More than 15 years later, the lessons of Jerry Cohen have come back to life with the movie Chicago 10, a documentary about the infamous trial of the Chicago Seven — folks like Hoffman, Jerry Rubin, Tom Hayden, and Bobby Seale — who were put on trial for conspiracy, inciting to riot, and other charges related to violent protests that took place in Chicago during the 1968 Democratic National Convention. (The title comes from a quote by Rubin, who said, “Anyone who calls us the Chicago Seven is a racist. Because you’re discrediting Bobby Seale. You can call us the Chicago Eight, but really we’re the Chicago Ten, because our two lawyers went down with us.”) Director Brett Morgen mixes archival footage with computer-generated cartoons and a modern-day soundtrack to illustrate the trial and the convention week events. As historical documents go, it’s pretty cool to actually see a lot of the older footage and see how folks protested the Vietnam War. It’s also fun to see Hoffman in action; he comes across here as more of an agitator than a political activist, since he seems to delight more in getting a rise out of people than making actual change. The trial itself was a bit of a farce, since few of the defendants took the proceedings seriously. Judge Julius Hoffman (no relation to Abbie) was basically a crotchety old man who looked down on the defendants and made his disdain for them clear. And the fact that they all basically got off only emphasizes how silly the whole thing was.

Morgen uses the actual court transcripts as the script for the cartoon segments (with folks like Nick Nolte, Hank Azaria, and Mark Ruffalo providing the voices), and to be honest, these are some of the weaker segments in the film. The animation isn’t terribly impressive, and the back and forth with Judge Hoffman gets sort of old. On the good side, songs like the Beastie Boys’ “Sabotage” are used to good effect to amp up the protest footage. I generally liked seeing these events I had in my head actually playing out in front of me. And it’s nice that there’s no present-day analysis from anyone, because what’s happening basically speaks for itself. But that said, the film is missing some degree of insight, and some extra degree of engagement that prevented me from being completely impressed. So I’m giving Chicago 10 a B.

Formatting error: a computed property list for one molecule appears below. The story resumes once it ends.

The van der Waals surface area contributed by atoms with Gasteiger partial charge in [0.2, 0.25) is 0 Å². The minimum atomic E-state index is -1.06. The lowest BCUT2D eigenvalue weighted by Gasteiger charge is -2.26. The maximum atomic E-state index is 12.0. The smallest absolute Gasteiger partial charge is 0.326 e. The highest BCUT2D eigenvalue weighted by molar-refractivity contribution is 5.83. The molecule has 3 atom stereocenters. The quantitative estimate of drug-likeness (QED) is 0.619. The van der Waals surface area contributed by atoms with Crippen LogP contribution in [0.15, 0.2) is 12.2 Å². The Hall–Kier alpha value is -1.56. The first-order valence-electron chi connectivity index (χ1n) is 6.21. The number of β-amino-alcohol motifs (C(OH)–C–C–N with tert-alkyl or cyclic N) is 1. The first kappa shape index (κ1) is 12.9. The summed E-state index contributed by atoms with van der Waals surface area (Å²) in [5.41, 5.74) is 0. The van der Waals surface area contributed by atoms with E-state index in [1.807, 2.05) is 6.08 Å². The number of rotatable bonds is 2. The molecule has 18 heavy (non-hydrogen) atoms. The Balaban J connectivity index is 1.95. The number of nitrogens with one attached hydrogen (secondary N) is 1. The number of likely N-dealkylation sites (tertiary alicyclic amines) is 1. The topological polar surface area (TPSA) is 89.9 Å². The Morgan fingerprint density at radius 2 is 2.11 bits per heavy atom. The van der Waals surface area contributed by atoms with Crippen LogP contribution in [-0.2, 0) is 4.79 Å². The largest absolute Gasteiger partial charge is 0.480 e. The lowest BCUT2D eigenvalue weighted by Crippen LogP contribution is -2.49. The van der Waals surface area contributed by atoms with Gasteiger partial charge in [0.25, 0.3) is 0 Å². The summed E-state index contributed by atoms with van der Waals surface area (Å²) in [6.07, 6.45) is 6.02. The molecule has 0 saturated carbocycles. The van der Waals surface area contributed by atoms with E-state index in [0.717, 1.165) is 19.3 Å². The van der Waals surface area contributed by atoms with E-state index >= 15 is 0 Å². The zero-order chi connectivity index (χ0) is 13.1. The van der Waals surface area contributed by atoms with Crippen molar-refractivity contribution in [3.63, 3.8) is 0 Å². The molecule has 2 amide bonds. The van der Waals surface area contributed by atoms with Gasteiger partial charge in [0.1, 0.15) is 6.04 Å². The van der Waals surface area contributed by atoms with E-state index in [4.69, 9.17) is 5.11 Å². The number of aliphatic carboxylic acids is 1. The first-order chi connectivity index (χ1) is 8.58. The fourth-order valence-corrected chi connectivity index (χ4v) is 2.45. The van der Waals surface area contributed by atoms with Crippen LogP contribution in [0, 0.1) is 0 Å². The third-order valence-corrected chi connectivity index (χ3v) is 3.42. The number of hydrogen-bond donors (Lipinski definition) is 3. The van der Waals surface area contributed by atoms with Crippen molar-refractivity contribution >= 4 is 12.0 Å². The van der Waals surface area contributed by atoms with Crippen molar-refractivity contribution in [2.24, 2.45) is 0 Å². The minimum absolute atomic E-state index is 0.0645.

Still a Toddlin’ Town

16 Jul

Went back to Chicago this weekend for Andrew and Fun Summer Rachel’s wedding. As always, a good time was had; Chicago is truly — say it with me — my kind of town. Here are a few tidbits from the weekend:

They did: The wedding itself was great. Very nice venue. An awesome band had me up and dancing all night. Andrew sang “Some Kind of Wonderful” (and he was good). Sat with all of Andrew’s doctor friends from Boston — it was just like old times when I was the only non-doctor in the room. Wine was tasty. Bride was beautiful. Good to see the boys from the bachelor party again. The couple was so so happy. And I had a blast.

Swingtown in Chi-Town: After the wedding and the after-party, Robin and I hung out at the bar at the Four Seasons with members of Steve Miller’s band. Yes, the Steve Miller Band. We talked for a bit with his manager and met one of his guitarists, but the man himself was MIA. Apparently, Steve “doesn’t do the ‘hang out thing’ anymore,” his manager told us. So I replied that he must just “Take the Money and Run.” And we went back and forth with similar references. On the way out, I seized an opportunity. Knowing I’d likely never again have the opportunity to hang out with the Steve Miller Band or their manager, I asked the manager what “the pompatus of love” is. His reply? “Hell if I know. Steve just likes to make stuff up.” And there you have it. (Incidentally, Robin got to hang out with Joe Cocker earlier in the day on Saturday. Apparently, the Four Seasons chain is quite popular among touring singers.)